I knew nothing about the country, the culture, the food, the music, and especially (I had given it little thought) the language. I had no preconceptions that I was aware of, and the height of my mental preparation had been a few Google searches. I’d met one Hungarian previously, in the kitchen of a guesthouse in Sydney in 2003. I’d liked her.
I arrived alone, on a Saturday afternoon in late September. It was a warm, clear day. I had instructions to call my landlord – Tibor – when I landed. I did just that, and was met with a friendly, apparently excited, welcome over the phone. My mood was distinctly positive. As I arrived into the city, positive became elated to the point of tears at the sight of the beauty of where I was to spend the next month. It was a perfect afternoon, with the Buda hills and the Liberty monument set against a vibrant blue sky. The architecture had an exotic magnificence, and, apparently along with the German tourists on the seat in front of me, I was very impressed.
The driver dropped me off on my street, near the river in Buda, but unfortunately couldn’t help me find my door. It was a small street, lined with trees, and I noticed an entrance decorated with the porcelain head of a Madonna and some graffitti. It wasn’t mine. After some searching, I found my door and buzzed Tibor. Tibor was in his socks. Tibor was drunk.
My flat was small, but bright, with the smallest kitchen I’ve ever seen and one of the most charming balconies I’ve ever sat on. I won’t lie, Tibor unnerved me. Perhaps it was being in a foreign city, alone, in a flat with a drunk man? But, after some conversation and the discussion of a map he’d kindly photocopied, I felt more at ease. Tibor left, I looked around – slightly disheartened by the visibly aged bedsheets, and annoyed with myself for being so – packed a handbag, picked up my new keys, and headed outside into the city. The plan was to wander freely, eventually find somewhere to sit and take it all in, possibly even meet some people to continue my way into the Hungarian evening with. That was the plan.
I turned left onto Margit Körút, and headed towards a supermarket Tibor had recommended. For those of you who know it, if I mention the fact that this was a GRoby you’ll be able to gather that Tibor probably had a wife, and probably didn’t go shopping very often. That would be correct. Anyway, I didn’t get far enough to discover this particular retail delight, as a few minutes onto the körút a young guy came towards me on a bicycle. It was a hot, sunny afternoon, and he was wearing shorts and a T-shirt. As he cycled closer I noticed him lifting his T-shirt - I didn’t think much of this, until he was level with me. At this point I realised that it wasn’t just his stomach that he’d revealed, and understood that for the second time in my life, I’d been flashed. Indecently exposed. Whatever you want to call it. The first time I’d been with my mother. We’d laughed. This time I was alone. I didn’t. I was furious, mainly because he’d unnerved me far more than Tibor (hopefully) ever could. I was furious because he’d ruined a beautiful afternoon, and as hard as I tried, I couldn’t shake the ’vulnerable female alone’ feeling that he’d created in me. The city didn’t do it. He did. I think I must have known even at that point that I’d be here for a while, as I distinctly remember thinking, „If I see him again, I’ll probably punch him.”.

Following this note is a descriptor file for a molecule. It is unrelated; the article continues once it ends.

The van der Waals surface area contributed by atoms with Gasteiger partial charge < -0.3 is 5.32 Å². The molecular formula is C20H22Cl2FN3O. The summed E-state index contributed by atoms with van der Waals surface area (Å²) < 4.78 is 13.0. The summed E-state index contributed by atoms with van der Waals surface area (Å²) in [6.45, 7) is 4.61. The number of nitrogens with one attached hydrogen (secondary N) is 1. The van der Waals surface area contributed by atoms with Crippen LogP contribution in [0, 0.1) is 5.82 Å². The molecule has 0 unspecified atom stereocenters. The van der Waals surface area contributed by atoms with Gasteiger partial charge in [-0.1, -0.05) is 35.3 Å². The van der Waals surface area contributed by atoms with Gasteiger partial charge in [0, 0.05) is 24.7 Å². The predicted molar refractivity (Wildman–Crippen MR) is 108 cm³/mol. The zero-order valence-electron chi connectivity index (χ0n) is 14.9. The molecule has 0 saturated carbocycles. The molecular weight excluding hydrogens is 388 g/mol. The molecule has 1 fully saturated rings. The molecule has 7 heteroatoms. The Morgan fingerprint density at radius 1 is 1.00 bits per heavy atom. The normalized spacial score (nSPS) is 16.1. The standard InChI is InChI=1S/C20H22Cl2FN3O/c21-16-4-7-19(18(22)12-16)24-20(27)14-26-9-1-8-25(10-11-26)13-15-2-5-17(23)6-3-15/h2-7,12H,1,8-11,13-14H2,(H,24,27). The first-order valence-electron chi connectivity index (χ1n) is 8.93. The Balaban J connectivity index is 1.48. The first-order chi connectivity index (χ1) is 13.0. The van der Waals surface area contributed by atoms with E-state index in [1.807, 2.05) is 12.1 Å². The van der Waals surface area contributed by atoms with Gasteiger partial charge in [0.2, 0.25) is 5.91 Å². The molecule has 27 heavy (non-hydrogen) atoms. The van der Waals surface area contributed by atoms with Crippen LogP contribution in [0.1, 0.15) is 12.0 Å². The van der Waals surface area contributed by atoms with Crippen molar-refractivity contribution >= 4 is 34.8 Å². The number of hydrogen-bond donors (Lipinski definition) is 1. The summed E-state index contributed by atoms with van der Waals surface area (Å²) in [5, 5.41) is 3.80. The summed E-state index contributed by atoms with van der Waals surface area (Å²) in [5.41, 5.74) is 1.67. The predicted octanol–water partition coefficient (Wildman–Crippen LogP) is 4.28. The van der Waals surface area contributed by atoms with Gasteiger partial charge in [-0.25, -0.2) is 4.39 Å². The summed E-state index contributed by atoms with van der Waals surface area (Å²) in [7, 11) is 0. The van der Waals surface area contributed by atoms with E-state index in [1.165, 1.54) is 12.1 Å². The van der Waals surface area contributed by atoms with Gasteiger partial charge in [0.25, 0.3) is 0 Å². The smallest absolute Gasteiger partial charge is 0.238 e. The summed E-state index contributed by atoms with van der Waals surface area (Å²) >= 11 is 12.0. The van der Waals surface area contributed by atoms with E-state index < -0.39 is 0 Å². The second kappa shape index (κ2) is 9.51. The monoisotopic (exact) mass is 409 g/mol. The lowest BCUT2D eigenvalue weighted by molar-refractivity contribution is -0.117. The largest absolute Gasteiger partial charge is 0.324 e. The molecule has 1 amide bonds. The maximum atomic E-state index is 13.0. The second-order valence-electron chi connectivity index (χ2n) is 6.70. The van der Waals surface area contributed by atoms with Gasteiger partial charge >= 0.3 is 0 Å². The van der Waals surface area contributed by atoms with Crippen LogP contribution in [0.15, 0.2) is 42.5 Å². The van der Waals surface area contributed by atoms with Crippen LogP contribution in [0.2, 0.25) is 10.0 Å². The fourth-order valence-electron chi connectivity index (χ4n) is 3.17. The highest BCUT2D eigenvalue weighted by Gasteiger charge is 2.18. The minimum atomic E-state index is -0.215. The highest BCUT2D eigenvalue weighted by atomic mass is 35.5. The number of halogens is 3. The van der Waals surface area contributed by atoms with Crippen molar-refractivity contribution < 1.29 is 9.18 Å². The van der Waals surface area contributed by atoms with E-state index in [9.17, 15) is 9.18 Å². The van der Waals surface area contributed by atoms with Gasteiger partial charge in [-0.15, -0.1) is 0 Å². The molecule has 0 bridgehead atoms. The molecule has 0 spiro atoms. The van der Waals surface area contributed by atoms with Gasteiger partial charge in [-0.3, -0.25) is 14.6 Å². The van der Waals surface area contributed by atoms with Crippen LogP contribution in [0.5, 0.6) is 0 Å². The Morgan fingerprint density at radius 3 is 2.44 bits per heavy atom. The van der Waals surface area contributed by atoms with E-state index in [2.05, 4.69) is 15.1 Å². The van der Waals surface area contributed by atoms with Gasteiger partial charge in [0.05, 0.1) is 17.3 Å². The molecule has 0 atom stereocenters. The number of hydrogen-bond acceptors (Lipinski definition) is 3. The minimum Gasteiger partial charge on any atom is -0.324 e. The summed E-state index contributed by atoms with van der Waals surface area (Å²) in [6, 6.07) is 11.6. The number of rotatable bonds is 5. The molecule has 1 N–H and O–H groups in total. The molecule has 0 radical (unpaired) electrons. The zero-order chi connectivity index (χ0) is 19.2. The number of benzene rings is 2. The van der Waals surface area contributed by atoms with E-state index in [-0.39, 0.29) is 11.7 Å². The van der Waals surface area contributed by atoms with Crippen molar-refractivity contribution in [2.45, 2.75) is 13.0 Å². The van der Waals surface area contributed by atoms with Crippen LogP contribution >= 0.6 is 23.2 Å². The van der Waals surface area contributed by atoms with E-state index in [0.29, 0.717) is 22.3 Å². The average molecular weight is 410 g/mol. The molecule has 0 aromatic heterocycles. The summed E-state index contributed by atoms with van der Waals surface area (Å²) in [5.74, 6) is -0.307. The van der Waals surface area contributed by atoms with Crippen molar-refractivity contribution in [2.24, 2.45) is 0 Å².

So, my plans were thwarted somewhat, try as I did to stay on track. I turned back and headed over the river, onto Margit Híd (a bridge), shaken. The city was as beautiful as it had been an hour ago, so I tried to focus upon this. I’m not someone who gets nervous when alone in new places easily. I’ve walked late at night on many streets I probably shouldn’t have, and not batted an eyelid. I’d never, however, encountered a mobile flasher. This was new.
I continued to walk accross the bridge, envious of yet comforted by the carefree tourists taking photographs of the striking parliament building, and noticed hundreds of bikes below. I remember thinking, „Wow. It’s a city that likes bikes a lot!”. I didn’t realise I’d arrived on the day of Critical Mass – a biannual bicycle protest held here in the city.
As a result of my initial cyclist friend, the day concluded with me buying a frozen paella and some wine from a small supermarket on the körút. I took my distinctly un-Hungarian provisions home, unpacked, cooked, found BBC World and locked my door. I slept with the light on for 3 nights. I’m ashamed to admit this.
The reason I’ve introduced my diary with this colourful tale is to highlight one of the biggest lessons this city has taught me, and that is that appearances can be deceptive. First impressions don’t always count. I didn’t like it here.